LAS VEGAS — A continuing strike at the nation's nuclear testing grounds has slowed work at the desert site but may have more of an impact on the 1988 test schedule, an Energy Department official said Monday.
"I can't say the strike is having no impact," said Nick Aquilina, manager of the Energy Department's Nevada Operations Office. "We're directing all our efforts to tests on the near-term scale.
"We're going slower on the shots because we're using people who haven't done that type of work in a while," Aquilina said.
The head of the nuclear-testing program said it takes a year to prepare for most tests. He told a news conference that some shots planned for next year may have to be delayed because of problems caused by more than two months of labor strife.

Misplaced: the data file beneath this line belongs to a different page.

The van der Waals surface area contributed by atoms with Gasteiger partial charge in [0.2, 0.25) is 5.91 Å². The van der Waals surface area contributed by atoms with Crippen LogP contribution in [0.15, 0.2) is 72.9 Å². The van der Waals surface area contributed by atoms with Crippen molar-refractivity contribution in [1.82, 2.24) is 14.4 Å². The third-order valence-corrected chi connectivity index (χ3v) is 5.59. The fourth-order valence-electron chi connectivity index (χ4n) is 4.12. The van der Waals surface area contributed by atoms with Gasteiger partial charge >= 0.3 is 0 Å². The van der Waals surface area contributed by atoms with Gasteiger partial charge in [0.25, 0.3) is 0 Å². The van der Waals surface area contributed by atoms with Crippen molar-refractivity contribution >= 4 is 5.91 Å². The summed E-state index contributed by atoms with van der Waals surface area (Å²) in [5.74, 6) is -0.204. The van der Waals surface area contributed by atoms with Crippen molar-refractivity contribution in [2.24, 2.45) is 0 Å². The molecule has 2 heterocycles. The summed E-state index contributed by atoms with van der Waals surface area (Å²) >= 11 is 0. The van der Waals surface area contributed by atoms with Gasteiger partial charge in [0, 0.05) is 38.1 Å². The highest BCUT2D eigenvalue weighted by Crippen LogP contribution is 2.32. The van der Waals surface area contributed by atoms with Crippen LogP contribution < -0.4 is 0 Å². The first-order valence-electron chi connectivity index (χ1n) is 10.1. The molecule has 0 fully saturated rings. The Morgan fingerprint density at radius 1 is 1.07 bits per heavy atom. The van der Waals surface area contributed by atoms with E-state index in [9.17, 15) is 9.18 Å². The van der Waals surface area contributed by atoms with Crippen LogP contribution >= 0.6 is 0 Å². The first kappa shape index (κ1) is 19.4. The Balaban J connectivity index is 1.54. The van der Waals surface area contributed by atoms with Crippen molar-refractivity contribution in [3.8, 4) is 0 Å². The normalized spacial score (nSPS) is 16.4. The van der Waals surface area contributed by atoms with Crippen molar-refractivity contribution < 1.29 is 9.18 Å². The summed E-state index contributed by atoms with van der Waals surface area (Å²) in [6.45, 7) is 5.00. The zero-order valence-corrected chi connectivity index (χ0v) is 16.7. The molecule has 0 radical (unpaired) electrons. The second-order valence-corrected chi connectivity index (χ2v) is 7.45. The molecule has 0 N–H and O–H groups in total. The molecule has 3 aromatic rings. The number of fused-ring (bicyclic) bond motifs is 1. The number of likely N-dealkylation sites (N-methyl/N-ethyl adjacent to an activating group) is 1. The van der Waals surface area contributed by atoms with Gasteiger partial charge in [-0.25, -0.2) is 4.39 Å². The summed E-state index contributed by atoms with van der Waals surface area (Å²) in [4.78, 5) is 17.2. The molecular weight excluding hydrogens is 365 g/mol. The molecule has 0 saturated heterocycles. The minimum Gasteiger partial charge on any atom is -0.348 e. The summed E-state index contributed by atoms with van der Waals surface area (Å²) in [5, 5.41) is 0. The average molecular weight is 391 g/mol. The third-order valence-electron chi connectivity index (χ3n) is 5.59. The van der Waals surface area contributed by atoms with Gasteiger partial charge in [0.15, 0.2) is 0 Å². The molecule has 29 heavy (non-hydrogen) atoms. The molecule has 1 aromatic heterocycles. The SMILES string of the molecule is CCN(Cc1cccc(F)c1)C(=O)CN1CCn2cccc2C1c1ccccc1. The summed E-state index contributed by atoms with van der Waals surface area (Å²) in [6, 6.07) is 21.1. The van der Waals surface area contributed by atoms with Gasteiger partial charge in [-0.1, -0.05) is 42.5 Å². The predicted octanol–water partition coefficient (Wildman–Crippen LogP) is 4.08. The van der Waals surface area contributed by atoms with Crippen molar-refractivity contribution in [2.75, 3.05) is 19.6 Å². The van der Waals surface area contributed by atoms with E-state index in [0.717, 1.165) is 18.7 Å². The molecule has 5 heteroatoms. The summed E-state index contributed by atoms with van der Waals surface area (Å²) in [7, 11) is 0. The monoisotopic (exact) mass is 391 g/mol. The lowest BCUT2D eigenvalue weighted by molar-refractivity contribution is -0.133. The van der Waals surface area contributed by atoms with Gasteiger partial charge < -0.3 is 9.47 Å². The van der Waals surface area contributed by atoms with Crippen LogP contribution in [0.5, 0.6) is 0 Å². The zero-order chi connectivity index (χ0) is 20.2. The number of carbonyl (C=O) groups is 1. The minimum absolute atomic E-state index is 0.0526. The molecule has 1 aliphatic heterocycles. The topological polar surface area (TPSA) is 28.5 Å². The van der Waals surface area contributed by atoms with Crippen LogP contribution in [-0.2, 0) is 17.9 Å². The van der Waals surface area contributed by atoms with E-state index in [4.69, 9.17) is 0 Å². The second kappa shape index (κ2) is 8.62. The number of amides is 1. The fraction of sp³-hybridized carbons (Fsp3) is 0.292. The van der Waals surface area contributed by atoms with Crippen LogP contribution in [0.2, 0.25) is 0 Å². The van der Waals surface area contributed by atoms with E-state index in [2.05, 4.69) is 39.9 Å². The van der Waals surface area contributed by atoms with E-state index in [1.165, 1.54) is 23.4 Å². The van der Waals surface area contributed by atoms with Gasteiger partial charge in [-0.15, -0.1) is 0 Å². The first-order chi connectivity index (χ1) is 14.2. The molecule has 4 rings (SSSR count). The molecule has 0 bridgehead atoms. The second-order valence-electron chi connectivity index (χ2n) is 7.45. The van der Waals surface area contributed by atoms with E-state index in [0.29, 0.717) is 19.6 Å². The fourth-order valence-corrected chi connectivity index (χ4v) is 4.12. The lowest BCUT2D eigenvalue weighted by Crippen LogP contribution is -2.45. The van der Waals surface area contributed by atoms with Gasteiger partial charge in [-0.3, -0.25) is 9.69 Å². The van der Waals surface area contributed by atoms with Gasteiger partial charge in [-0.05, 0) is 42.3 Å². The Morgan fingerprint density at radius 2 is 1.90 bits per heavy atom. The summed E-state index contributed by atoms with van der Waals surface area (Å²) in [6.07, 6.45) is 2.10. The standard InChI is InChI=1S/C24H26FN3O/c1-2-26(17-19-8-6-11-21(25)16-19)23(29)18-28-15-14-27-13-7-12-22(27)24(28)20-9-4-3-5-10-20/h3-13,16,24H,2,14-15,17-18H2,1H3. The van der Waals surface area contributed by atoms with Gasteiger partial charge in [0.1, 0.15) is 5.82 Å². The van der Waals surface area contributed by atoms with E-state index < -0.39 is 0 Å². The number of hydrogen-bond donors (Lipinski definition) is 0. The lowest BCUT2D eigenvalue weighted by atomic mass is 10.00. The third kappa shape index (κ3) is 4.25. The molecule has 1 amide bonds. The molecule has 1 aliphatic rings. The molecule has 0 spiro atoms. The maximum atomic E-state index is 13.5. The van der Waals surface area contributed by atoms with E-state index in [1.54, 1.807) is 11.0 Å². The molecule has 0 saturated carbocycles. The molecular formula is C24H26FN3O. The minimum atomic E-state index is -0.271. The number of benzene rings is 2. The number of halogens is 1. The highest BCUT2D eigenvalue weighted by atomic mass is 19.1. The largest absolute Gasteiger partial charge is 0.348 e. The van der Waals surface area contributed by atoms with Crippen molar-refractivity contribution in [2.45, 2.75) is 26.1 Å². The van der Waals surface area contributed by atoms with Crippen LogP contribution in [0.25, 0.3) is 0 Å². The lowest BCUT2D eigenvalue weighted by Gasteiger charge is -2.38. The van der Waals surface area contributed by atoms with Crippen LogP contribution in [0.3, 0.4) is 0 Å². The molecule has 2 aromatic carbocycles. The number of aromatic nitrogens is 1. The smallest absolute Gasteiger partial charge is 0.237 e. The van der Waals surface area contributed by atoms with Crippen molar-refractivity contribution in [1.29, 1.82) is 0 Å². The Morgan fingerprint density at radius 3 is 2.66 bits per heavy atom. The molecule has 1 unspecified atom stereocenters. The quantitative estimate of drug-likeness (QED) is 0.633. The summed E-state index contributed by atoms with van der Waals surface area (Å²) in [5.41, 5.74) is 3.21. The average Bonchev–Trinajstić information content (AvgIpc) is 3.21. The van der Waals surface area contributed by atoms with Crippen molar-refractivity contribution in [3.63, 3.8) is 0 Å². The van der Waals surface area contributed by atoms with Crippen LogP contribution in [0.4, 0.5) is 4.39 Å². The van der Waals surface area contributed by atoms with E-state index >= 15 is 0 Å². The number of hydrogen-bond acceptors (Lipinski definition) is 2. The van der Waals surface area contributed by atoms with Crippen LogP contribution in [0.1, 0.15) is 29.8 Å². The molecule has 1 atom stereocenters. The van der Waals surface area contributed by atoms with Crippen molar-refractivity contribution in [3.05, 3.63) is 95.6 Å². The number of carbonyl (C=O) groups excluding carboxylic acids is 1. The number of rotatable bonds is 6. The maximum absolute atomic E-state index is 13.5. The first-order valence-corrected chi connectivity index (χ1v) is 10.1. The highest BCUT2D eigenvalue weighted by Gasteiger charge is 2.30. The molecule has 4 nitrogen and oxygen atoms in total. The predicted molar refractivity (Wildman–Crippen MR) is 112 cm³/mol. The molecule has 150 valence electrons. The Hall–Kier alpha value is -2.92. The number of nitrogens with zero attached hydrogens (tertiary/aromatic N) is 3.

Aquilina said many supervisors have been pressed into duty, working at jobs they had not done for years, to compensate for the walkout by about 3,000 union workers.
Bus Drivers Walk Out
Labor problems began Aug. 15 when bus drivers who transport workers to the site 65 miles northwest of Las Vegas went on strike. Then, Culinary Union workers who provide food services to the site's 5,500 workers set up picket lines on Sept. 15 when they failed to obtain a new contract with the site's largest contractor, Reynolds Electrical & Engineering Co. About 3,000 workers from 10 unions have been honoring the picket lines.
The government has conducted two tests since the strike began, despite vows by the Culinary Union to shut down the testing range. However, a tunnel test scheduled for late September had to be postponed, Aquilina confirmed.
The striking union workers include mine workers, steelworkers and Teamsters who are involved in preparation of the shafts and tunnels where the nuclear devices are detonated.
Aquilina said the Energy Department is in daily contact with Reynolds but has made no effort to force the contractor into a settlement.
"It's been our policy that we not get involved," Aquilina said.
Aquilina said he doesn't believe the strike will last long enough to cause a major impact on testing. But he admitted, "I never thought the strike would last this long."